- European carriers posted a 6.6 percent increase in international demand in June 2021 compared to the same month in 2019. International capacity decreased by 16.2 percent in June 2021 versus June 2019. Manufacturing PMIs are very strong in Europe indicating that market dynamics remain supportive for air cargo carriers in Europe.
- Middle Eastern carriers posted a 17.1 percent rise in international cargo volumes in June 2021 versus June 2019, boosted by strong performances on the Middle East to Asia and Middle East to North America trade routes. International capacity in June was down 9 percent compared to the same month in 2019.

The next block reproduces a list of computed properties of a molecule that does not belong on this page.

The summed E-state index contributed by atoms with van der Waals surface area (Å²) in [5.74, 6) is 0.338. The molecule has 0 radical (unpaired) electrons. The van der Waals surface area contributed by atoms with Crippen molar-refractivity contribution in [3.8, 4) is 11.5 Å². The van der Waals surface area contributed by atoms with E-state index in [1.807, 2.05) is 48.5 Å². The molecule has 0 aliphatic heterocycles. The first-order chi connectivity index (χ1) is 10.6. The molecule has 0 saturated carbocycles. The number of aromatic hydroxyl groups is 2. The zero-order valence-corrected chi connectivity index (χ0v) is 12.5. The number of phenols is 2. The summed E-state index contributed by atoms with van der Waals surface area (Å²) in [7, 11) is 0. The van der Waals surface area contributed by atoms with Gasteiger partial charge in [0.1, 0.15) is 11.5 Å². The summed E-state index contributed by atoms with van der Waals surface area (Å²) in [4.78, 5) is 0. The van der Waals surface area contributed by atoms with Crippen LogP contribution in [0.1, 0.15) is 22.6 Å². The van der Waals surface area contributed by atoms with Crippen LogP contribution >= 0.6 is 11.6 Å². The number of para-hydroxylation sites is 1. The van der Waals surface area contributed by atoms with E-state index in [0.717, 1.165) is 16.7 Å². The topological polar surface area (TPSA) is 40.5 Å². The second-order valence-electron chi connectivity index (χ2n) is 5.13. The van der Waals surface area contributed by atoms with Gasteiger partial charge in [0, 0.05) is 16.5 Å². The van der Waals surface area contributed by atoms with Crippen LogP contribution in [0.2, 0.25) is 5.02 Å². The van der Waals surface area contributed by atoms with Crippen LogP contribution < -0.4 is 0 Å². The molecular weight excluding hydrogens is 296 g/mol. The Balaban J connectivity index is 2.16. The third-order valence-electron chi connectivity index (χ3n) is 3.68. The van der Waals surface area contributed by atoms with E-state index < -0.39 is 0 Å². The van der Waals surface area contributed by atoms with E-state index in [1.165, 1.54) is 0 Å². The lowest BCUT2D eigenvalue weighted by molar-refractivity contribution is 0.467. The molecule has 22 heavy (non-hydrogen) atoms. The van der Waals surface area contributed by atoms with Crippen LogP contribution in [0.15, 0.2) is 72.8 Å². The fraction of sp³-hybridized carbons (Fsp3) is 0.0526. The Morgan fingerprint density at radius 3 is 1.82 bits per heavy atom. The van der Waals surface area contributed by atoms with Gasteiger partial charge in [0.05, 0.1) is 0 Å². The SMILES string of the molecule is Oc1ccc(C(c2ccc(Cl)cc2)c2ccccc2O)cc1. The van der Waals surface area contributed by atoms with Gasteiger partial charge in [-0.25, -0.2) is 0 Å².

- Latin American carriers reported a decline of 22.9 percent in international cargo volumes in June compared to the 2019 period. This was the worst performance of all regions and a weakening of performance compared to the previous month. International capacity decreased 28.4 percent in June 2021 compared to June 2019. This weak performance is mostly due to local airlines losing market share to carriers from other regions.
- African airlines’ international cargo demand in June increased 33.5 percent compared to the same month in 2019. This was the strongest performance of all regions, but notably on small volumes (African carriers carry 2 percent of global cargo). International capacity in June decreased by 4.9 percent compared to the same month in 2019.